Black Friday is in the rear-view mirror, and Christmas is just around the corner. Our bellies are stuffed tighter than the Thanksgiving turkey, and our eyes are glazed over with a carbohydrate-induced high. Yes, it’s Christmas time.
One of my favorite traditions is viewing Charles Dickens’ A Christmas Carol. I know that with Netflix I’ll find my favorite version — George C. Scott is the best Scrooge ever. I’m well-known in my family for being a “softie.” Hallmark commercials sometimes send me scrambling for a tissue. Several scenes from Dickens’ tale have the same effect, but one in particular comes to mind.
As the day Scrooge spends with the Ghost of Christmas present is coming to a close, the giant apparition parts his robe to expose two horribly dirty, skinny children. Inquiring who they are, and urging the spirit to cover them, Scrooge learns their names — Ignorance and Want. The message is timeless, and applies to us today as much as ever.
We no longer use the term “want” to describe economic oppression — we call it poverty. The numbers of our neighbors who live in that condition is growing as the economic downturn strikes at the heart of the middle class. Most of us live only one or two paychecks away from disaster. A lost job or a health crisis is all it takes to knock a family down from having plenty to poverty.
Dickens aptly communicated that of the two, Ignorance is the most to be feared. Though the reading may prove unsettling, I urge you not to skip the articles in this publication in the series Jessamine Faces Need. Though it may not seem to fit the theme of general holiday merriment, we must not sit idly by while many of our fellow citizens struggle to eke out an existence.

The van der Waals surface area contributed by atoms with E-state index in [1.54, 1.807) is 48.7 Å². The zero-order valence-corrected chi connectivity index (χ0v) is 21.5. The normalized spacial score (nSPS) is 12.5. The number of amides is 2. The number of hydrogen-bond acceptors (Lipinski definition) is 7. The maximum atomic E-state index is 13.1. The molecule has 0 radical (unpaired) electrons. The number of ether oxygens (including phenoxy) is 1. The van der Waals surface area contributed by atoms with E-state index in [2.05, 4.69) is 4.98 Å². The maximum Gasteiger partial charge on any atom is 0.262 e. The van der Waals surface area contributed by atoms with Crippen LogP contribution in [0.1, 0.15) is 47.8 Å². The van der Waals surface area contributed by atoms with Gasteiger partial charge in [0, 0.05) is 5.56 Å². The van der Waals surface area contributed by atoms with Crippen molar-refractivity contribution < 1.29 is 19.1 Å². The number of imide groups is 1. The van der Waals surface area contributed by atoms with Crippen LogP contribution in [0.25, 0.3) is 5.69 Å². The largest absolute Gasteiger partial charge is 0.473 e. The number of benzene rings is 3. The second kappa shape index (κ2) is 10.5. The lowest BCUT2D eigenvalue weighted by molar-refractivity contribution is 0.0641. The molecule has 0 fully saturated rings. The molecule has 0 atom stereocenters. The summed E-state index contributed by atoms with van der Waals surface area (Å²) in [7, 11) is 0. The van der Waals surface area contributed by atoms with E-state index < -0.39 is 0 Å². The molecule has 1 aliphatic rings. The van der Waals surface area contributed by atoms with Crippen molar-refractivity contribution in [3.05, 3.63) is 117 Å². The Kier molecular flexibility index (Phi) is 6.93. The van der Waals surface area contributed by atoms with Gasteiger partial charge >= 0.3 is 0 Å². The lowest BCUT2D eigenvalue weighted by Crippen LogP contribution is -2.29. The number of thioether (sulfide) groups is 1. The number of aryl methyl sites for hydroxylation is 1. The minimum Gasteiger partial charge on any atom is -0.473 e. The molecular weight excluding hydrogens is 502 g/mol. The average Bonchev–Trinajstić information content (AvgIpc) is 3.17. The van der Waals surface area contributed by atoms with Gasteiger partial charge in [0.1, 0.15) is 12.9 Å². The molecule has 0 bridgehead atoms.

When your heart is moved to help, as I know it will be, remember that there are many fine organizations well-equipped to assist you. I recently attended the annual dinner of the Jessamine County Beef Cattle Association as they handed out support checks to many fine local charities. Once again, I was impressed by the sincerity of the group as they carefully vet the organizations they support, looking for low administrative costs and high impact on people in need.
I also was encouraged by the words of thanks and commitment to service of the spokespeople there to receive donations. Any of our food banks, Manna Ministries of the Nicholasville United Methodist Church, the Jessamine County Senior Center and our local branch of the Salvation Army would all be careful stewards of your donations. I try never to pass up a red kettle without tossing in a donation.
Perhaps you don’t have extra cash. You can instead give in-kind donations of food or goods. Maybe best of all you could give a very precious commodity — your time. Any of these organizations would be happy to let you volunteer to assist them in the worthy work they do.
Another option would be to contact a local minister. Many of them are inundated during the holidays with heart-wrenching pleas for financial assistance. If you are not acquainted with a minister, I recommend contacting Max Vanderpool of Generations Community Church or Dwight Winter at the Wilmore Free Methodist Church. Each church is highly committed to making a difference in Jessamine County.
Dickens wrote of the two children, “No change, no degradation, no perversion of humanity, in any grade, through all the mysteries of wonderful creation, has monsters half so horrible and dread.” One of my Christmas wishes is that we can lessen the impact of both Want and Ignorance regarding the poor in our little corner of the world.